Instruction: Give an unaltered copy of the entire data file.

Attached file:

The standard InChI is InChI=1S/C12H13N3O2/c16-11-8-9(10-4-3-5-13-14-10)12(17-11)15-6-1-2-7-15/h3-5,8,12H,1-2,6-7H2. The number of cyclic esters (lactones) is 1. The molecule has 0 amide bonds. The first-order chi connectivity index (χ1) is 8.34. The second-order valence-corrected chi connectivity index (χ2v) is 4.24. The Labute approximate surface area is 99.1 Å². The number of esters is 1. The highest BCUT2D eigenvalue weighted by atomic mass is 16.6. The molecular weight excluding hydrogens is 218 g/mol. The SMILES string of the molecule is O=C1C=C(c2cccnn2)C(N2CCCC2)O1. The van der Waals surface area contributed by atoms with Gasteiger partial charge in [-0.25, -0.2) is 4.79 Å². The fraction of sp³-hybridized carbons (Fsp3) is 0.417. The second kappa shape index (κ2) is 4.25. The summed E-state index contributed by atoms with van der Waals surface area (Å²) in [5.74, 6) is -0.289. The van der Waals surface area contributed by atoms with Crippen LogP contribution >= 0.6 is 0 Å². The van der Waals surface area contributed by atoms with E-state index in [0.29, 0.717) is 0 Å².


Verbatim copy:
The standard InChI is InChI=1S/C12H13N3O2/c16-11-8-9(10-4-3-5-13-14-10)12(17-11)15-6-1-2-7-15/h3-5,8,12H,1-2,6-7H2. The number of cyclic esters (lactones) is 1. The molecule has 0 amide bonds. The first-order chi connectivity index (χ1) is 8.34. The second-order valence-corrected chi connectivity index (χ2v) is 4.24. The Labute approximate surface area is 99.1 Å². The number of esters is 1. The highest BCUT2D eigenvalue weighted by atomic mass is 16.6. The molecular weight excluding hydrogens is 218 g/mol. The SMILES string of the molecule is O=C1C=C(c2cccnn2)C(N2CCCC2)O1. The van der Waals surface area contributed by atoms with Gasteiger partial charge in [-0.25, -0.2) is 4.79 Å². The fraction of sp³-hybridized carbons (Fsp3) is 0.417. The second kappa shape index (κ2) is 4.25. The summed E-state index contributed by atoms with van der Waals surface area (Å²) in [5.74, 6) is -0.289. The van der Waals surface area contributed by atoms with Crippen LogP contribution >= 0.6 is 0 Å². The van der Waals surface area contributed by atoms with E-state index in [0.29, 0.717) is 0 Å².